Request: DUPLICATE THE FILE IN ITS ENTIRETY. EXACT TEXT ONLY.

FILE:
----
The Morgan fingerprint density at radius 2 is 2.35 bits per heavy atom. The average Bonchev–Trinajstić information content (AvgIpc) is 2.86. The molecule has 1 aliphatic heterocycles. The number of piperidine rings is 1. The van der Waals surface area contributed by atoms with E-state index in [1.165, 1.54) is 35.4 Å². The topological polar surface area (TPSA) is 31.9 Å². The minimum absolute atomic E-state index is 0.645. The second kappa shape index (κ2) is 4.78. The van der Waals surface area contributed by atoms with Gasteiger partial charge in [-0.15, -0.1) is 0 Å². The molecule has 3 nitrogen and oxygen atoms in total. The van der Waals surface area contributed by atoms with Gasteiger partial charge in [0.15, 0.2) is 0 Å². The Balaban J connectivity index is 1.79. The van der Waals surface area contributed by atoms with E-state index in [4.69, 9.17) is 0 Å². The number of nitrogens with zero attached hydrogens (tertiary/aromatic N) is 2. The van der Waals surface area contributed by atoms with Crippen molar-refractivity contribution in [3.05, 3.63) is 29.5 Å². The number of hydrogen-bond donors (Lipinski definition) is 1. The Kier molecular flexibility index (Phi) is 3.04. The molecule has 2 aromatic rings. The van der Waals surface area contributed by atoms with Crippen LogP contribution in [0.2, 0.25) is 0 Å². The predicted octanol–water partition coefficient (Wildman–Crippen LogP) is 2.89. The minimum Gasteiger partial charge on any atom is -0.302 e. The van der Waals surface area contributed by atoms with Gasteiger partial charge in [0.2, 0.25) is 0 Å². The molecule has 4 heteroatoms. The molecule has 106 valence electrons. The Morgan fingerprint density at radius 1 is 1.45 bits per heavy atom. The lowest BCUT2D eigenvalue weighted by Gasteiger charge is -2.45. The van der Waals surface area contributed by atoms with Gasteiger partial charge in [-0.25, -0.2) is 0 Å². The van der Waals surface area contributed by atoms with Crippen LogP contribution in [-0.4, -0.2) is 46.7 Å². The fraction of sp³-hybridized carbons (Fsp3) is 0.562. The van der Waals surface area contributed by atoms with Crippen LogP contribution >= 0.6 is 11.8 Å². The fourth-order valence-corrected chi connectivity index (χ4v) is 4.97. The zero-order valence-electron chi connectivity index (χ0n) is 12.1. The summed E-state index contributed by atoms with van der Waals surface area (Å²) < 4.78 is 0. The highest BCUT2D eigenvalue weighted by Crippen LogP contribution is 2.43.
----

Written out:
The Morgan fingerprint density at radius 2 is 2.35 bits per heavy atom. The average Bonchev–Trinajstić information content (AvgIpc) is 2.86. The molecule has 1 aliphatic heterocycles. The number of piperidine rings is 1. The van der Waals surface area contributed by atoms with E-state index in [1.165, 1.54) is 35.4 Å². The topological polar surface area (TPSA) is 31.9 Å². The minimum absolute atomic E-state index is 0.645. The second kappa shape index (κ2) is 4.78. The van der Waals surface area contributed by atoms with Gasteiger partial charge in [-0.15, -0.1) is 0 Å². The molecule has 3 nitrogen and oxygen atoms in total. The van der Waals surface area contributed by atoms with Gasteiger partial charge in [0.15, 0.2) is 0 Å². The Balaban J connectivity index is 1.79. The van der Waals surface area contributed by atoms with E-state index in [4.69, 9.17) is 0 Å². The number of nitrogens with zero attached hydrogens (tertiary/aromatic N) is 2. The van der Waals surface area contributed by atoms with Crippen molar-refractivity contribution in [3.05, 3.63) is 29.5 Å². The number of hydrogen-bond donors (Lipinski definition) is 1. The Kier molecular flexibility index (Phi) is 3.04. The molecule has 2 aromatic rings. The van der Waals surface area contributed by atoms with Crippen LogP contribution in [0.2, 0.25) is 0 Å². The predicted octanol–water partition coefficient (Wildman–Crippen LogP) is 2.89. The minimum Gasteiger partial charge on any atom is -0.302 e. The van der Waals surface area contributed by atoms with Gasteiger partial charge in [0.2, 0.25) is 0 Å². The molecule has 4 heteroatoms. The molecule has 106 valence electrons. The Morgan fingerprint density at radius 1 is 1.45 bits per heavy atom. The lowest BCUT2D eigenvalue weighted by Gasteiger charge is -2.45. The van der Waals surface area contributed by atoms with Gasteiger partial charge in [-0.25, -0.2) is 0 Å². The van der Waals surface area contributed by atoms with Crippen LogP contribution in [-0.4, -0.2) is 46.7 Å². The fraction of sp³-hybridized carbons (Fsp3) is 0.562. The van der Waals surface area contributed by atoms with Crippen LogP contribution >= 0.6 is 11.8 Å². The fourth-order valence-corrected chi connectivity index (χ4v) is 4.97. The zero-order valence-electron chi connectivity index (χ0n) is 12.1. The summed E-state index contributed by atoms with van der Waals surface area (Å²) < 4.78 is 0. The highest BCUT2D eigenvalue weighted by Crippen LogP contribution is 2.43.